Action item 2: Don’t warm up in an effort to make the top sets of the day "easier." Many lifters practice the minimal amount of volume necessary to feel prepared for the top sets in a training session. Instead, program out your warm up sets as well. If you do this, and increase your exposure to each lift to 2x/week, that means you will have to warm up twice as often. If you are making a point to do a certain amount work leading up to the top sets, this will increase submaximal training volume by quite a lot over the course of time. As an example, if you are working up to top sets in the 75-90% range try this for a warm up protocol:

35% x 8 to 10 reps
45% x 8 to 10 reps
55% x 6 to 8 reps
65% x 5 to 6 reps
70% x 4 to 6 reps

3. Improved Compliance

We are creatures of habit. How many people do a better job of optimizing sleep, nutrition, hydration, and body management (self massage, mobility, activation work) when their training sessions are taken into consideration? I know I do. If you train 3x/week, that may mean the nights before those sessions you make sure to get enough sleep. It may mean that on the days you train, you make sure to fuel yourself better. It may also mean you take better measures to prepare the body physically for loading. If you train 5-6 times/week, you essentially double those efforts. You drink more water, get more sleep, eat better food, and do more to keep moving and functioning optimally. That alone will improve your results.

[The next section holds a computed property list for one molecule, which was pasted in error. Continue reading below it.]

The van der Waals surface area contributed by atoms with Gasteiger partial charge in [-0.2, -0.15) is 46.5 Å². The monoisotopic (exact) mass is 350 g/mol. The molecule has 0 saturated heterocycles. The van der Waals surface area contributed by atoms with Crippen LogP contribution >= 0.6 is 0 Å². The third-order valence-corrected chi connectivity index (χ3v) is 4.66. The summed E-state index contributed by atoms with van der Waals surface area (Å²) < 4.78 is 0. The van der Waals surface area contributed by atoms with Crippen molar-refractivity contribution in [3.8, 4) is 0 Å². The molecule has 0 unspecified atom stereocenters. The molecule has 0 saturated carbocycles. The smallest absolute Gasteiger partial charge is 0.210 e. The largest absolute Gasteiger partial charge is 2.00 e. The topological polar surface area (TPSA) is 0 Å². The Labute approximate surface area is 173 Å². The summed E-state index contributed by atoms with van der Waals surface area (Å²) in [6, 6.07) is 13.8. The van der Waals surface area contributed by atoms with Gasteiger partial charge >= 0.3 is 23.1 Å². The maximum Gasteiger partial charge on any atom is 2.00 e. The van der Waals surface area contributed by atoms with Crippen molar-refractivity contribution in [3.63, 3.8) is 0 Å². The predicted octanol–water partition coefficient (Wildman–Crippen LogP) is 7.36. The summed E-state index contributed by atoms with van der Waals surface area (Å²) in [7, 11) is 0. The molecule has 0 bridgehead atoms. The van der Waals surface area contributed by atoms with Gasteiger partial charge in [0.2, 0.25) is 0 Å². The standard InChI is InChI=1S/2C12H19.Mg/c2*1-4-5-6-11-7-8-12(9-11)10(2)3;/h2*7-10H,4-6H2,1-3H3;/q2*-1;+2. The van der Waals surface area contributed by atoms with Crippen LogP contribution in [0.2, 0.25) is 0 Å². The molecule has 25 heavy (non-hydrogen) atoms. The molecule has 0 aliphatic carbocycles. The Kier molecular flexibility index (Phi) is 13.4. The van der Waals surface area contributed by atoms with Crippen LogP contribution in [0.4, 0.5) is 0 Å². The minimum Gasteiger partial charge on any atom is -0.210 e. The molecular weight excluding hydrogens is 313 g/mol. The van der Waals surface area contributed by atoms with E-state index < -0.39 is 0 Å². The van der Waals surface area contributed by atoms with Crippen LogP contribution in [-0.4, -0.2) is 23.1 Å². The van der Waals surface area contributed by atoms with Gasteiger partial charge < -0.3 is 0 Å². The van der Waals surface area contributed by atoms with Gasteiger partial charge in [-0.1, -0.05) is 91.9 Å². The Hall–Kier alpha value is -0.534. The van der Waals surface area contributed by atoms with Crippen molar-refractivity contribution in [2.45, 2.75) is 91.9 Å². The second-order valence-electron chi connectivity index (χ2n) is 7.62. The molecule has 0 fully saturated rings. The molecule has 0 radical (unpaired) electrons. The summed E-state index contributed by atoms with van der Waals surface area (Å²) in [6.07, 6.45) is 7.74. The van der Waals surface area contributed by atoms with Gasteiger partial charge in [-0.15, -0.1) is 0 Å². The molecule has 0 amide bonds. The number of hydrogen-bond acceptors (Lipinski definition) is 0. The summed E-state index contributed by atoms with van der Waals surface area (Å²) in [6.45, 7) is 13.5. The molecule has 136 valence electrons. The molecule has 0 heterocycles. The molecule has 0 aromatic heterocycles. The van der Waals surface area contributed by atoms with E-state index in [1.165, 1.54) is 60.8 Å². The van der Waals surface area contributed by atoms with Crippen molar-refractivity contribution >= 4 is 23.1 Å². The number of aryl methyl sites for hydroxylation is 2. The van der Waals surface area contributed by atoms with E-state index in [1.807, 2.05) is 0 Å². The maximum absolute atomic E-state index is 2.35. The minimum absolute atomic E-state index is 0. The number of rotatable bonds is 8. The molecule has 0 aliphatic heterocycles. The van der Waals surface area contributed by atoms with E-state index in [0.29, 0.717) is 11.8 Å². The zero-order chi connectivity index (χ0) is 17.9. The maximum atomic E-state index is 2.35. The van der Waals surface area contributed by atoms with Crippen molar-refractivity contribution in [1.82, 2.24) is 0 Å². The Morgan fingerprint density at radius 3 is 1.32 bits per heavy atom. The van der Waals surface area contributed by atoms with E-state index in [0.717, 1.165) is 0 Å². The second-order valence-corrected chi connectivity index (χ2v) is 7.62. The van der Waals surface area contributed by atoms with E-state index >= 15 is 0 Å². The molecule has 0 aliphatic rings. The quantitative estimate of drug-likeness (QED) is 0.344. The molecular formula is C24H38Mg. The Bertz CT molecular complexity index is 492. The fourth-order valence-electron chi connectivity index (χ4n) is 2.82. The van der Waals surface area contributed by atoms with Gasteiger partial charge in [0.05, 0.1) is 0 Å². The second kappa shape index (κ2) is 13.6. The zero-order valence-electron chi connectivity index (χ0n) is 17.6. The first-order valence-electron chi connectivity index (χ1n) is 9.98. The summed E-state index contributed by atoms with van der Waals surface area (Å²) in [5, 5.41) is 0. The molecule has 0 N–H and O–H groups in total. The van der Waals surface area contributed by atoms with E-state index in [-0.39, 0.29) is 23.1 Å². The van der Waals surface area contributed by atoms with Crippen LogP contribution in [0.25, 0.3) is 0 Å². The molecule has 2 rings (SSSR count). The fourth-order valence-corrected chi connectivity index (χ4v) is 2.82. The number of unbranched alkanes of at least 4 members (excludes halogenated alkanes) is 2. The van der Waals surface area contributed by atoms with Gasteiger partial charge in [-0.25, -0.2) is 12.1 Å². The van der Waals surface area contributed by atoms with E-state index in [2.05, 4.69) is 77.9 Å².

For more information on maximal strength training, I'd encourage you to check out The Specialization Success Guide, a collaborative resource between Greg Robins and Eric Cressey. If you want to build a bigger squat, bench press, and deadlift, this is a great collection of programs for doing so!